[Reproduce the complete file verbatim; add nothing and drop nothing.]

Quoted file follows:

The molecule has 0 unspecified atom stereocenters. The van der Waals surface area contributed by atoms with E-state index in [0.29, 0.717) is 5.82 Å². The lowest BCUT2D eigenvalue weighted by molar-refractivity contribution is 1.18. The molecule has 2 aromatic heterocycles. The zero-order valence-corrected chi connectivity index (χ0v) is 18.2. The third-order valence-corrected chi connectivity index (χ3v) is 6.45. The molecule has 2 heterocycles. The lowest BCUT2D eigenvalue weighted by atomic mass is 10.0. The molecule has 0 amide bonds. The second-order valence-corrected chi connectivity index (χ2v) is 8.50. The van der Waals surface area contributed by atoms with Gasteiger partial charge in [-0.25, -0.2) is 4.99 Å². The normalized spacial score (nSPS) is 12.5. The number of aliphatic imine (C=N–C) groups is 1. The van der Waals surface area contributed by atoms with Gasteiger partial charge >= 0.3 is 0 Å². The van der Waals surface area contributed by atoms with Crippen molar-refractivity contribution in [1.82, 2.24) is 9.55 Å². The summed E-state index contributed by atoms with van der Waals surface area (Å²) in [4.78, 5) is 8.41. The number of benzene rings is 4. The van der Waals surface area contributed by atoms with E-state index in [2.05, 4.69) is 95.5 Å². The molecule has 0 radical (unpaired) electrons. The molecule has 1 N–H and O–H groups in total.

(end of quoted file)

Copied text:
The molecule has 0 unspecified atom stereocenters. The van der Waals surface area contributed by atoms with E-state index in [0.29, 0.717) is 5.82 Å². The lowest BCUT2D eigenvalue weighted by molar-refractivity contribution is 1.18. The molecule has 2 aromatic heterocycles. The zero-order valence-corrected chi connectivity index (χ0v) is 18.2. The third-order valence-corrected chi connectivity index (χ3v) is 6.45. The molecule has 2 heterocycles. The lowest BCUT2D eigenvalue weighted by atomic mass is 10.0. The molecule has 0 amide bonds. The second-order valence-corrected chi connectivity index (χ2v) is 8.50. The van der Waals surface area contributed by atoms with Gasteiger partial charge in [-0.25, -0.2) is 4.99 Å². The normalized spacial score (nSPS) is 12.5. The number of aliphatic imine (C=N–C) groups is 1. The van der Waals surface area contributed by atoms with Gasteiger partial charge >= 0.3 is 0 Å². The van der Waals surface area contributed by atoms with Crippen molar-refractivity contribution in [1.82, 2.24) is 9.55 Å². The summed E-state index contributed by atoms with van der Waals surface area (Å²) in [4.78, 5) is 8.41. The number of benzene rings is 4. The van der Waals surface area contributed by atoms with E-state index in [2.05, 4.69) is 95.5 Å². The molecule has 0 radical (unpaired) electrons. The molecule has 1 N–H and O–H groups in total.